In May, DHHS released updated guidelines for treatment of pregnant women with HIV, intended both to benefit the woman's health and to prevent transmission of HIV to the baby. The new version did not include major changes, but added a new rating system and further information about drug resistance, safe delivery methods, and treatment of HIV positive pregnant women coinfected with hepatitis B. The revised guidelines are available from AIDSinfo.
The following month, DHHS issued updated ART guidelines for children with HIV, including a stronger recommendation that all infected babies under 12 months of age should start treatment, regardless of CD4 cell count or percentage. These guidelines are available from AIDSinfo.
Revised World Health Organization (WHO) recommendations, issued last June, advise that exposed infants be tested for HIV by four to six weeks of age. All infected children under the age of two years should start antiretroviral treatment when diagnosed, again regardless of CD4 cell count or percentage or presence of clinical symptoms.
This past fall, WHO released updated ART guidelines for pregnant women and infants who have received single-dose nevirapine (Viramune). This regimen is widely used in resource-limited settings to prevent mother-to-child HIV transmission -- especially for women who do not receive care prior to delivery -- but mothers and infants exposed to a single dose may develop drug resistance that can compromise future NNRTI therapy.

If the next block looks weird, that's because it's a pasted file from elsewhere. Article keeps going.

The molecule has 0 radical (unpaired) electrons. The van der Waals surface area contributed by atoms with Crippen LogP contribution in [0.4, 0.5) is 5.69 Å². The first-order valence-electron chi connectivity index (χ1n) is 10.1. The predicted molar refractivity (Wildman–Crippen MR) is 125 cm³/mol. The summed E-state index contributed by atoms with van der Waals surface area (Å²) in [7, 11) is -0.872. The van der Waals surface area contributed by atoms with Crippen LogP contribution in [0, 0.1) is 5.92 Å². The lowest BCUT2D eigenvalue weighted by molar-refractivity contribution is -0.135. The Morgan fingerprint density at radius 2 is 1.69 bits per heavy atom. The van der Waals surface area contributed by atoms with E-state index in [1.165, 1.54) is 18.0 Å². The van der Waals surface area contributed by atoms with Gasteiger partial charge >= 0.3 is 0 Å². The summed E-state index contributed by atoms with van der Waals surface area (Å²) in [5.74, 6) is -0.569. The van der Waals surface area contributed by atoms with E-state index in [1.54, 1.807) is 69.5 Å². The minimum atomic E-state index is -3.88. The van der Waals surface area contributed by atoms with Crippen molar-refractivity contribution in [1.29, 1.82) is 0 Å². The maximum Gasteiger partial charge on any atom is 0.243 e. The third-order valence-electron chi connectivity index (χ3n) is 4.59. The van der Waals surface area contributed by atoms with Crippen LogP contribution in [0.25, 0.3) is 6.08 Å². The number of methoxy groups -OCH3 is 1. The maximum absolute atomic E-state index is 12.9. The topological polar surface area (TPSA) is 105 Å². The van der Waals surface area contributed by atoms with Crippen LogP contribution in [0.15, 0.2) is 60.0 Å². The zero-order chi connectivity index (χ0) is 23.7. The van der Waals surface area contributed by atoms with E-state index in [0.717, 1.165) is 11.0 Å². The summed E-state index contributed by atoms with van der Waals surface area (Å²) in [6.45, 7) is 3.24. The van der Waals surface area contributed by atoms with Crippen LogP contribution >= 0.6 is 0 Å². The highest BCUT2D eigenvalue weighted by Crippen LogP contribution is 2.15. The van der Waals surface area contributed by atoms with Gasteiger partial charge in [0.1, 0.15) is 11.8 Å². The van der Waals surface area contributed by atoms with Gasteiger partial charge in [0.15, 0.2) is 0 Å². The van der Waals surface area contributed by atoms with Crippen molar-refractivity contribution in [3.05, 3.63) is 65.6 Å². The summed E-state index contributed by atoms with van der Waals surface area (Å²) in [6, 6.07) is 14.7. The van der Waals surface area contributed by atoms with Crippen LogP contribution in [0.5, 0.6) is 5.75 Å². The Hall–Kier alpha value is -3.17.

WHO therefore now recommends that women exposed to single-dose nevirapine within the past year should be treated with a combination ART regimen containing drugs other than NNRTIs, and babies should receive lopinavir/ritonavir (Kaletra).
This revision is supported by two studies published in the October 14, 2010, New England Journal of Medicine. The OCTANE A5208 trial analyzed 745 women in seven African countries who required ART for their own health.
Among women previously exposed to single-dose nevirapine, those subsequently treated with nevirapine-based combination ART were significantly more likely to experience virological failure or death than those using a lopinavir/ritonavir-based regimen. Looking only at women with identified nevirapine resistance mutations, the failure rates were 73% vs. 6%, respectively.
Nevirapine resistance and the associated risk of treatment failure diminishes over time, however, and the guidelines state that women can safely use nevirapine in a combination regimen one year after receiving a single preventive dose.
The second study, known as P1060, assessed treatment outcomes among 164 babies (up to three years of age) who were exposed to single-dose nevirapine during delivery or immediately after birth. Again, children subsequently treated with a nevirapine-based combination regimen were significantly more likely to experience virological failure or to discontinue treatment than those receiving lopinavir/ritonavir. Among babies with identified resistance mutations, the failure/discontinuation rates were 83% vs. 18%, respectively.
Study investigators concluded that alternative strategies for prevention of mother-to-child HIV transmission "are urgently required." The authors of an accompanying editorial, however, noted that single-dose nevirapine would continue to be used due to its low cost and widespread availability.
Liz Highleyman (email@example.com) is a freelance medical writer based in San Francisco.
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